Autism (Autistic Disorder) is a developmental disability that affects the way a child interacts with the rest of the world. Communication and social skills impairments as well as unusual behaviours, repetitive motor movements or preoccupations are usually present within the first thirty-six months of life. Dr Leo Kanner first identified autism in 1943 in his publication entitled "Autistic Disturbance of Affective Disorder." In subsequent years, the particular clustering of characteristics that Kanner described was often referred to as "Kanner's Syndrome." "Autistic Disorders" is one of five disabilities classified as a Pervasive Developmental Disorder in the DSM IV-TR (Diagnostic and Statistical Manual of Psychiatric Disorders, 40th Edition Text Revision)
The symptoms of autism include clinically significant impairments in social interaction, significant deficits in expressive and receptive verbal and non-verbal communication; and atypical stereotyped or repetitive behaviors. Characteristic traits may include lack of eye contact, repetition of words or phrases, unanticipated tantrums, inability to express needs, fixations on inanimate objects, resistance to change, and unusual responses to pain. Symptoms may change over time. Children with Autism often have other disorders of brain function; about two thirds may be cognitively impaired; over one quarter may develop seizures.
Causes of Autism
It remains unclear, but neurological studies seem to indicate a primary brain dysfunction. There is no single known cause of autism, but it is believed that a variety of factors can result in this disability, including organic factors, complications during pregnancy and a genetic component in some families. In most cases of autism, however, no cause can be determined (Kaplan, 1996).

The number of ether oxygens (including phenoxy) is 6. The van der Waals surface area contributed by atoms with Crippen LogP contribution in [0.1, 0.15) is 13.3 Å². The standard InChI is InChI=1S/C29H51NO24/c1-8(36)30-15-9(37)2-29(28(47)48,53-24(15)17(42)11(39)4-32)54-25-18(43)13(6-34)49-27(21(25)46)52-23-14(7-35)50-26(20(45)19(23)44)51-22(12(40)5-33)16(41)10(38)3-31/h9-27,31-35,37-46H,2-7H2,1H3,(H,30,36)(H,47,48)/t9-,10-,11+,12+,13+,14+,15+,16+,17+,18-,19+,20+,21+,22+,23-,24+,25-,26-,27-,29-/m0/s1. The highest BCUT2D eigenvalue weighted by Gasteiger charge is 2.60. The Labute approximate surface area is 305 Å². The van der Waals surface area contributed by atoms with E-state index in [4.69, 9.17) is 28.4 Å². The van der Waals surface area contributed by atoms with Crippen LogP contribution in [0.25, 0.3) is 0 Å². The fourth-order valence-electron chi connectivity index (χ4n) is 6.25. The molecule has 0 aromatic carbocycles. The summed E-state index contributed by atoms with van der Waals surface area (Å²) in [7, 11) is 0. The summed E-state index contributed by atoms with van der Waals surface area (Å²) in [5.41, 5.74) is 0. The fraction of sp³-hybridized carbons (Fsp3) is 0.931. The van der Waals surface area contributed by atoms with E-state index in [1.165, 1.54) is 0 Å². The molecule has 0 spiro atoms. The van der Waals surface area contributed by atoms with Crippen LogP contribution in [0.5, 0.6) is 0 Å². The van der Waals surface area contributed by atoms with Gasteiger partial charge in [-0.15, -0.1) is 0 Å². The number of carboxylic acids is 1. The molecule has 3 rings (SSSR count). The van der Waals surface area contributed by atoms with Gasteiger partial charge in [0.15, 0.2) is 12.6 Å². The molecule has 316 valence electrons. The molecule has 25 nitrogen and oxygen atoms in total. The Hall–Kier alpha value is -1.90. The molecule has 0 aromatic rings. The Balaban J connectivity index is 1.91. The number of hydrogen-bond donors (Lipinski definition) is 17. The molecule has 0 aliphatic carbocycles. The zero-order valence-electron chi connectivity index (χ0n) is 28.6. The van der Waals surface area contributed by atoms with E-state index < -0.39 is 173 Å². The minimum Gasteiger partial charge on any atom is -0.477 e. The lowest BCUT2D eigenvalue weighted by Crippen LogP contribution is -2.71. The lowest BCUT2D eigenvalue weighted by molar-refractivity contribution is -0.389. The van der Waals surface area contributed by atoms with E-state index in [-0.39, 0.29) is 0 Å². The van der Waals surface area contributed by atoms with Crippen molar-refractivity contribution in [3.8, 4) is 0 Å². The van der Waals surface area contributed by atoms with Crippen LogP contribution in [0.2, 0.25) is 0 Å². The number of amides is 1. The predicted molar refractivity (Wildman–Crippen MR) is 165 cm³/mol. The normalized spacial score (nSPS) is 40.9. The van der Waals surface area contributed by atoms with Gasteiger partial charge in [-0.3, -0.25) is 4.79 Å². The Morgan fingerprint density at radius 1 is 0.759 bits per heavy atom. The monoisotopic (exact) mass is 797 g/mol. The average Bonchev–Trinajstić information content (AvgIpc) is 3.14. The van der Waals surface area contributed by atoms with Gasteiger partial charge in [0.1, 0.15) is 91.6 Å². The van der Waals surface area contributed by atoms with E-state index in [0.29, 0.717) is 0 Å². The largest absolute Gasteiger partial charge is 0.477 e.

Taken from: Autism Outreach
What is Asperger's Syndrome?
This condition was originally described by Hans Asperger in Vienna in 1944. Although Asperger was not aware of Leo Kanner's work on autism, he did use the word autism ("autistic psychopathy") to describe the social deficits he observed in a group of children. His original description, in German, received little attention in the English-language literature until Lorna Wing translated his work in 1981. Asperger's Disorder is characterized by social isolation and eccentric behaviour in childhood. Impairments in social interaction, non verbal communication and unusual responses to the environment, similar to those in autism, are observed. Unlike in autism, however, cognitive and communicative developments are within the normal or near-normal range in the first years of life. Although verbal skills may appear to be an area of strength, typically speech patterns are characterized by abnormal inflection, repetition and a pendantic style. Idiosyncratic interests are common and may take the form of an unusual and/or highly circumscribed interest (e.g., in train schedules, snakes, the weather, deep-fry cookers, or telegraph pole insulators). There is some suggestion of an increased incidence of this condition in family members. The validity of this condition, as opposed to high-functioning autism, remains a topic of debate (Szatmari, 1992). Inconsistencies in diagnosis and the lack, until quite recently, of internationally accepted descriptions have made it difficult to interpret the research available. Even now, some clinicians will use the term to refer to persons with autism who have IQs in the normal range, or to adults with autism, or to PDD-NOS. Recent official definitions emphasize differences from autism, e.g. in terms of better communication (particularly verbal) skills.
Taken from: Autism Outreach